- Joe Denly (Kent) – some will see this inclusion as harsh, even draconian, and I freely concede that Denly has done a useful job as a stopgap no 3 in a difficult period. However, once again, you do not get to pick your own facts, and Denly averages precisely 30 from his 14 test match appearances (26 innings), which is not the stuff of which proper test match no 3s are made. The England selectors snookered themselves by failing to prepare for Cook’s retirement, an eventuality which Polyphemus could have seen coming even after Odysseus had finished with him and persisting with Jennings for far too long after he had been exposed as not being of test class, and were also handicapped by a major falling away in Bairstow’s red ball contribution, but with Burns, Sibley and Crawley now established it seems that Denly can safely be regarded as a former test cricketer.
- Mark Ramprakash (Middlesex, Surrey) – 52 test match appearances, a measly two centuries and an average of 27.32 constitute a massive underachievement by the last cricketer to reach the career milestone of 100 first class hundreds. Many found the fact of his failure at the highest level hard to accept, and as late as 2009 there were voices calling for his selection when England needed a new batter for the final match of that year’s Ashes series at The Oval. Fortunately, 21st century England selections have in general been more sensible than those of the 1980s and 1990s (not a high bar!) and quite correctly Jonathan Trott as ‘next cab in the rank’ got the nod.
- Graham Roope (Surrey) – an average of 30.71 from his 21 tests (compare with fellow 1970s picks Steele – average 42.06 from eight test matches – and Radley – avergae 48.10 from eight test matches – who both played fewer games), highest score 77. On the credit side of the ledger that 77 did come against the Aussies, as England made 538 in their second innings at The Oval in 1975 to save the game.
- Geoff Miller (Derbyshire, Essex) – actually one place lower than he often batted for England. 34 test matches yielded him 1,213 runs at 25.80 (HS 98 not out), and 60 wickets at 30.98. The bowling average sounds almost respectable, but there is a strong “anti-mitigating” factor – that wicket taking rate of less than two per match, which simply does not permit him to be regarded as a front line bowler.
- David Capel (Northamptonshire) – One of the many who suffered from attempts to fill a Botham shaped hole that was opening in England’s ranks during the second half of the 1980s. 15 test matches brought him 374 runs at 15.58 and 21 wickets at 50.66.
- +Geraint Jones (Kent) – yes, he played his part in the 2005 Ashes triumph, but his less than polished wicket keeping was excused on grounds of what he could do with the bat, and average of 23.91 from 34 test matches is nothing special. He has a place in the ‘exotic birthplaces’ squad, having been born in Papua New Guinea.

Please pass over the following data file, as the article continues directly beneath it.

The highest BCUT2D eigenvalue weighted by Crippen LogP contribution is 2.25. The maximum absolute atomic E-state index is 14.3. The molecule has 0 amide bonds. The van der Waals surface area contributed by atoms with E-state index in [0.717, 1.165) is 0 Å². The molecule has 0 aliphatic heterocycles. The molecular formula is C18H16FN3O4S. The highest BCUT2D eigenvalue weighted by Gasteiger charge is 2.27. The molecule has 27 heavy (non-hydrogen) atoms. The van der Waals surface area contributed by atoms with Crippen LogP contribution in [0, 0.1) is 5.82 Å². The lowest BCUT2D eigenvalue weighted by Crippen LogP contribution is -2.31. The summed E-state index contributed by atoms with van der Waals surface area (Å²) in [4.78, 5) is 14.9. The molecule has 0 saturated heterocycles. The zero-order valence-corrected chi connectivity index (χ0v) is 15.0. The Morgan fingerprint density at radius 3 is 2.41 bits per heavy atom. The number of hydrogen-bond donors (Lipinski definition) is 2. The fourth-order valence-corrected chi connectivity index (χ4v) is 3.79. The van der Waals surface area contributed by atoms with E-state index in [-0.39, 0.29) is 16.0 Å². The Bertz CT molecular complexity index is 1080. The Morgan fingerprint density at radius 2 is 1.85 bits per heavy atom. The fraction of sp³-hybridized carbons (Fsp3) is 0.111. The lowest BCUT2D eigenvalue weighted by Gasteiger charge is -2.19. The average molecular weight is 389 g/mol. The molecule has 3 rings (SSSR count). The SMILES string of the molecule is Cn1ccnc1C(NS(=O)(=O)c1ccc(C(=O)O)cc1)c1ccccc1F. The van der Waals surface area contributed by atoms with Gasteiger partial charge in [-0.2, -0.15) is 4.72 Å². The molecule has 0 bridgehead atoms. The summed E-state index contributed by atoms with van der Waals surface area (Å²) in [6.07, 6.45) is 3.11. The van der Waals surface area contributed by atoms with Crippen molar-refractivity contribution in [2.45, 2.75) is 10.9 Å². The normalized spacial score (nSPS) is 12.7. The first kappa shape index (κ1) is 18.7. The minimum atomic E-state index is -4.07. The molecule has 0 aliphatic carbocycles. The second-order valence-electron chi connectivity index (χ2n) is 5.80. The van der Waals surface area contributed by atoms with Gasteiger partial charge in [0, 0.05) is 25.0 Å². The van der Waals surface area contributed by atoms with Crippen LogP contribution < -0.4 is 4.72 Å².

- *Derek Pringle (Essex) – to me, and I suspect many other English cricket followers of my generation, this man is the living embodiment of the antithesis of an all rounder. I was actually surprised to note that his 30 test appearances yielded a batting average of 15.10 and a bowling average of 35.97 – I expected even worse. However, when I first saw him play in 1986 he came in at no 6, and was being touted as an all rounder. His bowling is also subject to the ‘anti-mitigation factor’ that he only took 70 wickets in those 30 test matches – 2.3 per match, approximately half the wicket taking rate required from a front line bowler. Additionally he was not the most mobile of fielders and had a dreadful throw (in fact usually bowling the ball in rather than producing a proper throw). The award of the captaincy to him reflects his status as to me the ultimate in being “tried and not trusted”.
- Ian Salisbury (Sussex, Surrey) – leg spinner who bowled at least as many bad ‘uns as he did good ‘uns. His 15 test appearances netted him 20 wickets at 76.95, and at a time when test scoring rates were generally lower than they are now he went at 3.70 an over. I considered the left arm slow bowler (not spinner – if he ever got one to turn I did not see it) Richard Illingworth (Worcestershire), but the latter had the sole merit of accuracy, which means that while not generally penetrative his bowling average remained at least semi-respectable.
- Peter Martin (Lancashire) – a classic example of a type of player I saw far too much of in the 1980s and 1990s, the guy who experiences some success bowling a bit quicker than medium for his county but looks innocuous at a higher level. A bowling average of 34.11 from eight test matches may not sound terrible, but the ‘anti-mitigation factor’ comes into play – he only took 17 wickets, just over two per game in those matches. Had he had 34 wickets at 34 I would have said that at least he demonstrated an ability to take wickets, and maybe the average would come down in future, but with 17 in eight matches there was not even that straw to grasp at.
This team has a top five who can confidently be expected not to score heavily enough, three varying types of ‘anti-all rounder’, an unreliable wicket keeper and two specialist bowlers neither of whom are likely to take wickets and one of whom will very probably get smacked around – quite like a late 1980s and 1990s England team in fact! I also reckon that skipper Pringle will make plenty of wrong decisions.
Our team of good county players who never got the test nod looks a well balanced combination, with just about every base covered. The ‘tried and untrusted’ team looks a rabble. I would expect the team of non-internationals to win by a huge margin – the ‘contest’ would probably make the 2006-7 Ashes look like a nailbiter!
Remember that this exercise is just a bit of fun, and if disputing some of my picks remember that while you are entitled to your own opinions, you are not entitled to your own facts.
We have completed our journey through the “County Stalwart” and “Tried and Untrusted” XIs, and all that is left for me is to supply my usual sign off (and field the comments when they come)…